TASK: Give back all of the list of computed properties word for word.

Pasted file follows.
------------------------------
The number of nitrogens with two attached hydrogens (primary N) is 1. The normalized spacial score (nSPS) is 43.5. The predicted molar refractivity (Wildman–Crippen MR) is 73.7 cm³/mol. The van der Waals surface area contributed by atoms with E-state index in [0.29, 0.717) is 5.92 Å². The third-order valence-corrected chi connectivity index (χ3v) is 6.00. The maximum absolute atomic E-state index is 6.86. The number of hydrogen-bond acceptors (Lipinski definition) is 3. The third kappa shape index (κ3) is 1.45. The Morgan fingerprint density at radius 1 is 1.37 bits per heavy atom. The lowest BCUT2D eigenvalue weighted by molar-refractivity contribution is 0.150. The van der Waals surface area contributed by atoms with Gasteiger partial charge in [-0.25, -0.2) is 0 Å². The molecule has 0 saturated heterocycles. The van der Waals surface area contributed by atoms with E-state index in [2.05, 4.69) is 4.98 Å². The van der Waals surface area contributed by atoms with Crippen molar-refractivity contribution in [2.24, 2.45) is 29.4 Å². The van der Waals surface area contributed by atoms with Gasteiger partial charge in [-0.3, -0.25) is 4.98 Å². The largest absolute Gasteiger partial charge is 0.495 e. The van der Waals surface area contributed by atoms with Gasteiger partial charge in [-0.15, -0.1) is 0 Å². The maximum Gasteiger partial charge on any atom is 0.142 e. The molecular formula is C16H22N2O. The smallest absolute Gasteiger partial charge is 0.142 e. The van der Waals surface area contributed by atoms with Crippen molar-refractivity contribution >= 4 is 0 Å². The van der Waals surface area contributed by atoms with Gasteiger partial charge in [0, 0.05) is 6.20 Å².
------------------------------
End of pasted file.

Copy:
The number of nitrogens with two attached hydrogens (primary N) is 1. The normalized spacial score (nSPS) is 43.5. The predicted molar refractivity (Wildman–Crippen MR) is 73.7 cm³/mol. The van der Waals surface area contributed by atoms with E-state index in [0.29, 0.717) is 5.92 Å². The third-order valence-corrected chi connectivity index (χ3v) is 6.00. The maximum absolute atomic E-state index is 6.86. The number of hydrogen-bond acceptors (Lipinski definition) is 3. The third kappa shape index (κ3) is 1.45. The Morgan fingerprint density at radius 1 is 1.37 bits per heavy atom. The lowest BCUT2D eigenvalue weighted by molar-refractivity contribution is 0.150. The van der Waals surface area contributed by atoms with Gasteiger partial charge in [-0.25, -0.2) is 0 Å². The molecule has 0 saturated heterocycles. The van der Waals surface area contributed by atoms with E-state index in [2.05, 4.69) is 4.98 Å². The van der Waals surface area contributed by atoms with Crippen molar-refractivity contribution in [2.24, 2.45) is 29.4 Å². The van der Waals surface area contributed by atoms with Gasteiger partial charge in [-0.3, -0.25) is 4.98 Å². The largest absolute Gasteiger partial charge is 0.495 e. The van der Waals surface area contributed by atoms with Gasteiger partial charge in [-0.15, -0.1) is 0 Å². The maximum Gasteiger partial charge on any atom is 0.142 e. The molecular formula is C16H22N2O. The smallest absolute Gasteiger partial charge is 0.142 e. The van der Waals surface area contributed by atoms with Crippen molar-refractivity contribution >= 4 is 0 Å². The van der Waals surface area contributed by atoms with Gasteiger partial charge in [0, 0.05) is 6.20 Å².